Fig. 4
figure4

The CLeaR instance contains an autoencoder and a fully-connected neural network in the block Models. The MSE(X, \(\hat {X}\)) is compared to Threshold_a to detect the change of P(X), and the MSE(Y, \(\hat {Y}\)) is compared to Threshold_p to detect the change of P(Y|X). The novelty buffer in Buffers_a is for updating the autoencoder and the novelty buffer in Buffers_p is for updating the predictor. Models are evaluated with the data in the familiarity buffer

Models

An autoencoder is a neural network that usually consists of two symmetric parts with a bottleneck between them. In an undercomplete autoencoder, the bottleneck has a smaller dimension than the input layer, which helps to extract latent representations z from the input. An autoencoder can reconstruct the input at the output, rather than simply copy the input [25]. The encoder and the decoder can be formulated zn=fΘ(xn) and \(\hat {\mathbf {x}}_{n}=g_{\Phi }\left (\mathbf {z}_{n}\right)\), where Θ and Φ are the parameter matrices. The optimization goal is to minimize the loss function,

$$\begin{array}{@{}rcl@{}} \begin{aligned} \mathit{L}\left(\mathbf{x}_{n}, \Phi, \Theta\right) = \mathit{MSE}\left(\mathbf{x}_{n}, g_{\Phi}\left(f_{\Theta}\left(\mathbf{x}_{n}\right)\right)\right), \end{aligned} \end{array} $$
(11)

by penalizing the reconstruction being different from the input. The change of distribution P(X), as shown in Fig. 1, can be detected by the reconstruction error of the autoencoder.

At the next step, the extracted representation zn is fed into the predictor. As explained in Eqs. 4 and 5, optimizing the network in the general supervised setting is to minimize the MSE. Thus a true measurement yn is required. The predictor, a fully-connected neural network, can be replaced by other networks, e.g., LSTM. We can also drop the predictor in applications where only the reconstruction is needed, as we will introduce in experiment 1.

Buffers

Every neural network that needs to be updated during its application owns a limited novelty buffer and an unlimited familiarity buffer. When true target values are provided, the MSE can be used as a criterion to be compared to the preset threshold. The samples with a small MSE are stored in the familiarity buffer because the trained network has learned to cope with them before. The samples with a large MSE are stored in the novelty buffer. The network needs to be retrained based on these novelties to learn new knowledge. After updating, a validation error can be calculated using the familiarities to estimate whether the network can still retain the old knowledge acquired previously. How to deal with a poor update result remains an open question and needs to be further discussed. We empty both buffers after finishing an update.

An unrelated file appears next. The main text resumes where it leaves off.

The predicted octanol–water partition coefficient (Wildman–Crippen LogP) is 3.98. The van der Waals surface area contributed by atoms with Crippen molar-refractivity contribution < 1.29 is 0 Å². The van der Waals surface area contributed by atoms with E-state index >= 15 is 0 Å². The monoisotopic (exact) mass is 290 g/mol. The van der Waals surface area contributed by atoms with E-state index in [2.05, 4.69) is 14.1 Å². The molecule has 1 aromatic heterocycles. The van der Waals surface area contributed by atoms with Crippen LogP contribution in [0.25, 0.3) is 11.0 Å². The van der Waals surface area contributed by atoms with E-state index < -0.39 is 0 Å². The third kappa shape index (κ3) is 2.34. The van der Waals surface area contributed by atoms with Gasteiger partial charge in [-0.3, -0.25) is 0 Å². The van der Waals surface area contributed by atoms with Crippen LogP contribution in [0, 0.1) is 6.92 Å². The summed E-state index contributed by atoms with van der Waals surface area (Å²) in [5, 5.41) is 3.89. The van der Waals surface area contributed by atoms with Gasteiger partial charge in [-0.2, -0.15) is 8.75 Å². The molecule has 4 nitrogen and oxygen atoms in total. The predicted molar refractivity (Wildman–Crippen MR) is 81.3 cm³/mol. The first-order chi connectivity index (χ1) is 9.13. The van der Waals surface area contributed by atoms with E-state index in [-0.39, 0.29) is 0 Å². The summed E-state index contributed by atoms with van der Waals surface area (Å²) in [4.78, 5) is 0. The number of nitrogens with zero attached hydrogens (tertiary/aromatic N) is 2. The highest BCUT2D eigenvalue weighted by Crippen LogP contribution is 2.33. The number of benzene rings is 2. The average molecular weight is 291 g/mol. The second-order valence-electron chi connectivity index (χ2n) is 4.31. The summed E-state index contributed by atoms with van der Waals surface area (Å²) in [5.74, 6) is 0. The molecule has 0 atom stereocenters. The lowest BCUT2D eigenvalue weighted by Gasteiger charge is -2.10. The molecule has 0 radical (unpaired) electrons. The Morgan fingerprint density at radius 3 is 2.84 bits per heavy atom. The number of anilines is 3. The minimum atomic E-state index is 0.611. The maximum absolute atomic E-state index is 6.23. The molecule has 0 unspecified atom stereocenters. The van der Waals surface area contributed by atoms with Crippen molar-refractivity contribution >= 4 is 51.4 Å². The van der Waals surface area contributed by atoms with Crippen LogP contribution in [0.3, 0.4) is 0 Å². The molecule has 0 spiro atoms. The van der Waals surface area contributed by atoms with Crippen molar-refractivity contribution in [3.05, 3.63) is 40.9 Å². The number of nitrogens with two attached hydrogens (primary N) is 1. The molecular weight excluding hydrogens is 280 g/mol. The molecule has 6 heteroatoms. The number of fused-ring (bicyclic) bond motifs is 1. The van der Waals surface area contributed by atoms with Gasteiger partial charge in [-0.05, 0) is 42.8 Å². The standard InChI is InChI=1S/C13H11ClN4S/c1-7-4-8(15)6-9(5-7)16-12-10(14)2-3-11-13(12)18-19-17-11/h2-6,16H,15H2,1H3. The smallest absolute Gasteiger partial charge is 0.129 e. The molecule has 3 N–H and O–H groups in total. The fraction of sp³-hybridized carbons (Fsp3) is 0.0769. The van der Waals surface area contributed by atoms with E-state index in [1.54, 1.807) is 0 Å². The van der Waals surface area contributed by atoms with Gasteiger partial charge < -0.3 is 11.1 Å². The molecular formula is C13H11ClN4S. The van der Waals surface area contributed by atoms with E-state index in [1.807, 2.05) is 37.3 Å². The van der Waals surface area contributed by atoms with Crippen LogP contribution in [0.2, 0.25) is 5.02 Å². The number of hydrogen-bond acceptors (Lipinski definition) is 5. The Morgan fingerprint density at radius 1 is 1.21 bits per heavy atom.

Threshold

Each model that needs to be updated owns a threshold. As shown in Fig. 4, Threshold_a is for the autoencoder and Threshold_p is for the predictor. The value of the threshold determines how new samples are classified. The smaller the threshold, the more samples are likely to be labeled as novelties, where more well-learned knowledge will be re-learned, thus leading to unnecessary updates. A larger threshold could cause inefficient updates because too many novelties are misclassified. We suggest that the threshold value should be adjusted dynamically depending on the training results.

Figure 5 illustrates a distribution of errors for all samples after learning. MSEmin refers to the minimum MSE obtained by minimizing a loss function, which can also be viewed as the mean of the distribution. The distribution has a lower mean and a lower variance indicating the model learns better on the given dataset. In this article, we adjust the threshold by

$$\begin{array}{@{}rcl@{}} \begin{aligned} \mathit{Threshold} = \alpha \times \mathit{MSE}_{\min}, \text{with}\ \alpha > 0, \end{aligned} \end{array} $$
(12)
Fig. 5
figure5

A probability distribution of errors for the data in the novelty buffer (or training dataset) and the familiarity buffer (or test dataset). MSEmin indicates the minimum MSE after learning

where α is a fixed threshold factor and the MSEmin is re-estimated after each update.

Update

The updating method and the trigger condition play a crucial role in the CLeaR framework. As mentioned in the Section about related work, retraining on old tasks should be constrained due to reasons, such as privacy protection or data storage overhead. Therefore, we adopt Online-EWC, which penalizes the loss when the overlapped significant weights are changed while learning new tasks. We adapt the notation given in [26] to explain EWC and Online-EWC in the context of the CLeaR framework.

EWC